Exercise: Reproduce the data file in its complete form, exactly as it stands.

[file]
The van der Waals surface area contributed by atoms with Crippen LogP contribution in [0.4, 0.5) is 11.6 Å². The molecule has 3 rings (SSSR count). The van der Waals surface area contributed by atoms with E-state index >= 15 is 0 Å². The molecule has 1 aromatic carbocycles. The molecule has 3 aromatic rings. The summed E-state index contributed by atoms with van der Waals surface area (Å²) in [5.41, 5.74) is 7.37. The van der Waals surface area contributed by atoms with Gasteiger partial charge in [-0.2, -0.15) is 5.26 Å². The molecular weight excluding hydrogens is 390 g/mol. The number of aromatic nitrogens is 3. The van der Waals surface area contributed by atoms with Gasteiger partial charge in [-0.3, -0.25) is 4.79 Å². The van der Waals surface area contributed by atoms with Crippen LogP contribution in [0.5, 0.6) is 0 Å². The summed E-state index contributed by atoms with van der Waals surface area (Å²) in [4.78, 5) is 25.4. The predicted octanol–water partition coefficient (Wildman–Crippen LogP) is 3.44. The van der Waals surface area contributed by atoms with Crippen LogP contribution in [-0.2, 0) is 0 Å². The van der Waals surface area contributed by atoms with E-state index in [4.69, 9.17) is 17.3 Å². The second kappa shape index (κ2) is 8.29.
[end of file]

The van der Waals surface area contributed by atoms with Crippen LogP contribution in [0.4, 0.5) is 11.6 Å². The molecule has 3 rings (SSSR count). The van der Waals surface area contributed by atoms with E-state index >= 15 is 0 Å². The molecule has 1 aromatic carbocycles. The molecule has 3 aromatic rings. The summed E-state index contributed by atoms with van der Waals surface area (Å²) in [5.41, 5.74) is 7.37. The van der Waals surface area contributed by atoms with Gasteiger partial charge in [-0.2, -0.15) is 5.26 Å². The molecular weight excluding hydrogens is 390 g/mol. The number of aromatic nitrogens is 3. The van der Waals surface area contributed by atoms with Gasteiger partial charge in [-0.3, -0.25) is 4.79 Å². The van der Waals surface area contributed by atoms with Crippen LogP contribution in [0.5, 0.6) is 0 Å². The summed E-state index contributed by atoms with van der Waals surface area (Å²) in [4.78, 5) is 25.4. The predicted octanol–water partition coefficient (Wildman–Crippen LogP) is 3.44. The van der Waals surface area contributed by atoms with Crippen LogP contribution in [-0.2, 0) is 0 Å². The van der Waals surface area contributed by atoms with E-state index in [4.69, 9.17) is 17.3 Å². The second kappa shape index (κ2) is 8.29.